I follow a Facebook page called We Are the Mighty (a page geared toward veterans and military members) and this morning, an article appeared there which gave me reason to pause a little longer than normal. Titled “24 photos that show the honor and loyalty of the Marine Corps” (I would provide the link but it keeps on failing), it brought forward Todd Heisler’s Pulitzer Prize-winning (2006) gallery of photographs, more aptly titled “The Final Salute” (please take time to review and consider the pictures). Like many others, I had already seen the image of 2nd Lt. James Cathey’s wife, Katherine, laying in front of her husband’s casket, her face glowing in the darkness from the light given off from the computer which was helping her recall happier times. As a collection, however, this brought a great deal more to the table… even a decade after being awarded the Pulitzer.
On one hand, I’m annoyed with Heisler’s photography. I find that such moments should be private. Even more important, grief is something for which no one should win a prize. Yet, on the other hand, I see the power in it which is somewhat reflective of the images (“The Dead of Antietam“) laid out before the public by Mathew Brady, in the wake of the Battle of Antietam, in 1862. Of Brady’s gallery, a New York Times article noted:
Mr. Brady has done something to bring home to us the terrible reality and earnestness of war. If he has not brought bodies and laid them in our door-yards and along the streets, he has done something like it.
As I said at the beginning, collections of images such as these make us pause… at least some, perhaps… maybe most (if I’m not being overly optimistic). But, I’m more concerned about what we take away from these images, and how quickly we become numb again.
I’m afraid images such these too quickly become about politics (like pretty much anything else these days), and ignore something greater here. People want to blame one president or another… one party or another, and point at the war dead as a result of their failings, hastiness, or whatever. The war dead become pawns of discussion, and we quickly lose our humanity, trading it for something of lesser value. Banter becomes cheap, wasted time… nothing more than an opportunity for someone to smear another… because too many enjoy tearing apart somebody else… all over the casket of a dead military member; all at the expense of loved ones who have lost a family member. Truly, it’s disgusting.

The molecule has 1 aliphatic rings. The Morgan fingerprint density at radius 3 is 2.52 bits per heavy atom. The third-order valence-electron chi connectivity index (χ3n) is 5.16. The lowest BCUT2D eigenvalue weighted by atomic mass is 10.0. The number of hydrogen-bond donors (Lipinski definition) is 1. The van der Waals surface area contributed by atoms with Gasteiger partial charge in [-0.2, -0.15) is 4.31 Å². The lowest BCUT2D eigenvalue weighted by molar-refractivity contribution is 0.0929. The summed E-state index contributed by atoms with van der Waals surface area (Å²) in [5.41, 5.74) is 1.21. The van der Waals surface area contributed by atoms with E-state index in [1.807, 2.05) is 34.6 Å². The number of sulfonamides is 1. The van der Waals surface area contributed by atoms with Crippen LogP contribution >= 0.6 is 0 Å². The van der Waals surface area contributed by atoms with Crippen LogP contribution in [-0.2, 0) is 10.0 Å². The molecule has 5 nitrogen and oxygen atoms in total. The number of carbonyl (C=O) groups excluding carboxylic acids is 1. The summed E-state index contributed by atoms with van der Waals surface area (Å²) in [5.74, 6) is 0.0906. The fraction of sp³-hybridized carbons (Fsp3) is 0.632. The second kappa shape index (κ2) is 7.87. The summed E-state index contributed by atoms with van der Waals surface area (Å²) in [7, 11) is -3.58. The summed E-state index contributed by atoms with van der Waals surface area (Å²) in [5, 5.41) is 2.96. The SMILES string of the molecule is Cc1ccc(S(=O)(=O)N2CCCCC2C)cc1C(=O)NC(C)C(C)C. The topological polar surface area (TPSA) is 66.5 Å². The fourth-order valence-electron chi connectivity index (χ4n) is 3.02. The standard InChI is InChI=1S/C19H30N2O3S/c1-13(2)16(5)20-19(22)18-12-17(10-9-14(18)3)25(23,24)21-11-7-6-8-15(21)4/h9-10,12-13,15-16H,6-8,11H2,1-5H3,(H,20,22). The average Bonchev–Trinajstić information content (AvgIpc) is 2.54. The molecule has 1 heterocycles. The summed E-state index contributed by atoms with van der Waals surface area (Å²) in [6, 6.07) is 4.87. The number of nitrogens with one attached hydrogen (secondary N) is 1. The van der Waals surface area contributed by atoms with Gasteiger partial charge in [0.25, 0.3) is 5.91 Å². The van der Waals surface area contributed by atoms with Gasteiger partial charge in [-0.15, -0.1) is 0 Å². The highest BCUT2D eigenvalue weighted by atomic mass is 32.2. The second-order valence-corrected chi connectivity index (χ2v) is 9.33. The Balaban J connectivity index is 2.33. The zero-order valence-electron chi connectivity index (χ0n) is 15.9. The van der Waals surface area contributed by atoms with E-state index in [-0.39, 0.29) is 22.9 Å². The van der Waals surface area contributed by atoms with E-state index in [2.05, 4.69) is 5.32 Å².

Then, whether engaging in a tirade after viewing the images, or talking about how much a person can’t stand one political candidate or another… or one party or another… or simply going about our daily lives, we become numb again. As opposed to the two world wars of the twentieth century, we make no personal sacrifices to ensure an end to war… to ensure we are part of that process. Too often, we, as a people, put off the responsibility to “my candidate”, or “my party”. There is no gas rationing (WW2), no “meatless Tuesday” or “wheatless Wednesdays (both from WW1) , no sacrifices in which we engage to help bring about an end to a war. Considering what’s important to us today, perhaps we should do a “no television or media day”. Sadly, we’d probably have a Congressional inquiry in the wake of such things to figure out how that which was saved benefited someone or something that wasn’t part of the “war-winning effort”. Then again, the very thought of making such sacrifices would probably be considered far too inconvenient, or, yet another way for the government interject itself in our personal lives. No. Who’s kidding who? Congress couldn’t agree on making that decision, anyway.
Interestingly, this brings to mind the wake of 9/11, when we were encouraged to live our lives as a demonstration that terrorism didn’t cripple us, and that it wouldn’t deter us in living normal lives. In retrospect, I don’t know that such advice was really that great. It seems another way to be… numb, and detached.
Like semi-trucks or trains that go barreling past a house… when one lives there long enough, they no longer make much of the passing. In some ways, what the media brings us about wars in which we are engaged is like a passing train. We may or may not hear it rumble by, but it’s likely we become used to it, paying it little mind. We might hear it, become shock and/or outraged, but then how often do we just go about our business.
Maybe it’s just our way of coping and prioritizing our reactions… but, when we look at Heisler’s photographs, is that really the right thing to do? It seems, much like Brady’s work, in 1862, Heisler’s photographs may have made many of us stop, but how many, I wonder, took inspiration from them. How many have done more than file them away in the dark recesses of the mind, and took them as a call for some sort of action… the hope to make a difference… to see that such scenes would become more history than daily reality? Have we, as humans, really changed in our reactions, over the last 154 years since Brady first introduced such photography?